In Bamako, Captain Sanogo retained considerable power behind the scenes. In October, the AU developed its strategy for responding to the “dual crisis”: First restore civilian rule and a democratic process, and then deal with the rebellion.  A ceasefire was negotiated shortly thereafter with the MNLA and Ansar Dine. However, rebel groups continued to dominate northern Mali. At the end of the year, Ansar Dine broke the ceasefire and made significant military moves toward the south. They captured Kona, a northern town just 680 kilometers from Bamako in January 2013, leading the transitional authority to request defense assistance from France because the AU Standby Force (nominally designed for rapid response) did not have the capacity to effectively deploy. By that time, the conflict had displaced an estimated 350,000 people in the North and exacerbated food insecurity in an already insecure region.[v]

The threat of violent extremism and terrorism, overlapping with the separatist insurgency, also had a transnational aspect. The dominant terrorist group, AQIM, was linked to militants throughout the Sahara and Sahel. This threat spurred an urgent regional and international counter-insurgency intervention. France expressed alarm at the impending Islamist takeover, and mounted Operation Serval at the request of the Malian government[vi] on January 11 to support Malian defense and security forces. Chadian combat troops were deployed alongside the French in the operation, under AU authorization and with command and control integrated with the French forces. The French made their priority combating the violent extremist groups, and in doing so cut deals with the secularist Tuareg nationalists. The deployment of Serval to fight the rebels made the North a war zone, leading to immense displacement: an estimated 1,500 Malians fled to neighboring countries in the first week of fighting, adding to the estimated 144,500 Malian refugees around the region, and 300,000 internally displaced persons.[vii] However, this mission is widely considered a success, as it subdued the most intense fighting the conflict has seen. The AU and the United Nations (UN) worked together to construct a strong political mandate focused on peacekeeping, then stabilization in Mali to complement the militarized intervention led by the French.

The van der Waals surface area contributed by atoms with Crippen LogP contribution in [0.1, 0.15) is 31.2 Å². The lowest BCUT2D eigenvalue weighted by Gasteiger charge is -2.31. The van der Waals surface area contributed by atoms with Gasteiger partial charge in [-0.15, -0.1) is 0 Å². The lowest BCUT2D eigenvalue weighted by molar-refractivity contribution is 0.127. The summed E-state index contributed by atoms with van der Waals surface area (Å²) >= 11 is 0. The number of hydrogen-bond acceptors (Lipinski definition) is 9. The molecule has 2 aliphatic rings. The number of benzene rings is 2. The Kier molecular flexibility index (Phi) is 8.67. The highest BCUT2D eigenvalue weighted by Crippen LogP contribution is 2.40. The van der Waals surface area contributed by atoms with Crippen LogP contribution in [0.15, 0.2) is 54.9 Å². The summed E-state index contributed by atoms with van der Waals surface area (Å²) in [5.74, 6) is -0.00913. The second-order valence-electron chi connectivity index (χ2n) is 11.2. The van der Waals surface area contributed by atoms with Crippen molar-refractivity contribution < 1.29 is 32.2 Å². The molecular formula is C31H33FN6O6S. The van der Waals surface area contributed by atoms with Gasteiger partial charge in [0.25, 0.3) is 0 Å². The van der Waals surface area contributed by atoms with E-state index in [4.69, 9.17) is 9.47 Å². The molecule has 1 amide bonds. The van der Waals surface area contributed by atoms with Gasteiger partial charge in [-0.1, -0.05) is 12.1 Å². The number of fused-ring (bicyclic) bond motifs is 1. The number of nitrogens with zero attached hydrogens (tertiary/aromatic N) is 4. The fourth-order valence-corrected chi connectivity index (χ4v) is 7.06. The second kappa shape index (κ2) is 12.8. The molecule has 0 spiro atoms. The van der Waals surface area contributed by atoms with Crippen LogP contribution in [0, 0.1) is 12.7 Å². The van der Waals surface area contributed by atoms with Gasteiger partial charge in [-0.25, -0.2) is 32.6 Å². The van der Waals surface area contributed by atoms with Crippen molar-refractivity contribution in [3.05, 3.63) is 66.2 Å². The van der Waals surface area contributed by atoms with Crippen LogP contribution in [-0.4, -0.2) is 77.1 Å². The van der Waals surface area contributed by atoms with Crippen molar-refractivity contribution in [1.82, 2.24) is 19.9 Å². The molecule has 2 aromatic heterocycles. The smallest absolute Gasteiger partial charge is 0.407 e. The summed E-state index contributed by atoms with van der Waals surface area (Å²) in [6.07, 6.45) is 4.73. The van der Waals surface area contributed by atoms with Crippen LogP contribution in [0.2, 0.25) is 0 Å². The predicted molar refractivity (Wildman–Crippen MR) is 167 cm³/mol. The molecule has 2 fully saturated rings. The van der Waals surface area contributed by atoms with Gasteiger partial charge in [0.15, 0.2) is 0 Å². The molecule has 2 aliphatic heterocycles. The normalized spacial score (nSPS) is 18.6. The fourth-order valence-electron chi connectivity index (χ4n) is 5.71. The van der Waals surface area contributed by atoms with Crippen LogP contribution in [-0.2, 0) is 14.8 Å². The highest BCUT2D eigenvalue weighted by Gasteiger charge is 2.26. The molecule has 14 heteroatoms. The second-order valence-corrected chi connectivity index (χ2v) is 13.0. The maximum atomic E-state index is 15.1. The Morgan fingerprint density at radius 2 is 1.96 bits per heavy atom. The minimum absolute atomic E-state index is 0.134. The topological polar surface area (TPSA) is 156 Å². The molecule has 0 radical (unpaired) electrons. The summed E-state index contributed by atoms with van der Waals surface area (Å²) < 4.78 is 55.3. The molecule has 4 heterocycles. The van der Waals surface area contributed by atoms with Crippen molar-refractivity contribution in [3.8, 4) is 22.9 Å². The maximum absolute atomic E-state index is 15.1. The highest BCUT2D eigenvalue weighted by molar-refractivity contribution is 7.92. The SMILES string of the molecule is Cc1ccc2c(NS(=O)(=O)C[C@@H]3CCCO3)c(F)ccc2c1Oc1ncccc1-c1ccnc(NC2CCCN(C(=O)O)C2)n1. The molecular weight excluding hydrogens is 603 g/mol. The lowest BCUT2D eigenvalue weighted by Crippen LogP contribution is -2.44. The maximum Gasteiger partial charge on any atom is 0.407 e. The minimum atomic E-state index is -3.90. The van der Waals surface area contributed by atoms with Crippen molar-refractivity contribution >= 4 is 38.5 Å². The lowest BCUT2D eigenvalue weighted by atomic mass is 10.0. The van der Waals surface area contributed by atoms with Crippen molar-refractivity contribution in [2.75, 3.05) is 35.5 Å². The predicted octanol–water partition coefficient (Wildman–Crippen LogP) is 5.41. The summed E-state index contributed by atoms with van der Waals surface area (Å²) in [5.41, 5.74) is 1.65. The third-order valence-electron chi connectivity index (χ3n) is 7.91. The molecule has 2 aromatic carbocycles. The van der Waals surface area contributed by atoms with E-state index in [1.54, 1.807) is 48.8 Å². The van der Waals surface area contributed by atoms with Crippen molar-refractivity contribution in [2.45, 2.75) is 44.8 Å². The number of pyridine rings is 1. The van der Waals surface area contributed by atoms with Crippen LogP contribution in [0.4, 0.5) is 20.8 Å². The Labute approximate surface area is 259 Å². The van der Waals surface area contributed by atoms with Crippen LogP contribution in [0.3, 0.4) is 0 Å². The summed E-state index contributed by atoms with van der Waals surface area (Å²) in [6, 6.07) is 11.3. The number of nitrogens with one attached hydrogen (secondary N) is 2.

Finally, Mali’s longstanding battle with corruption within state institutions and the activities of transnational criminal cartels, including the illegal narcotics trade also represented a governance crisis. Particularly problematic was the corruption that existed within the security sector – the Malian army and police – which made an adequate response to the violence impossible without the support of outside sources. This weakness required yet another policy response. Analyzed below are the primary operations devoted to keeping peace, ending violence, and countering the continued extremist threat in Mali since the 2012 overthrow of the democratically elected government. This mission brief focuses on AFISMA and MINUSMA – however, these missions cannot be discussed without understanding the role the other three operations played and continue to play.[viii] Finally it addresses the lessons learned and challenges for operations in Mali based on the 2015 UN High-level Independent Panel on Peace Operations (HIPPO) findings and current literature on peace operations in Africa overall.  

African-led International Support Mission in Mali (AFISMA)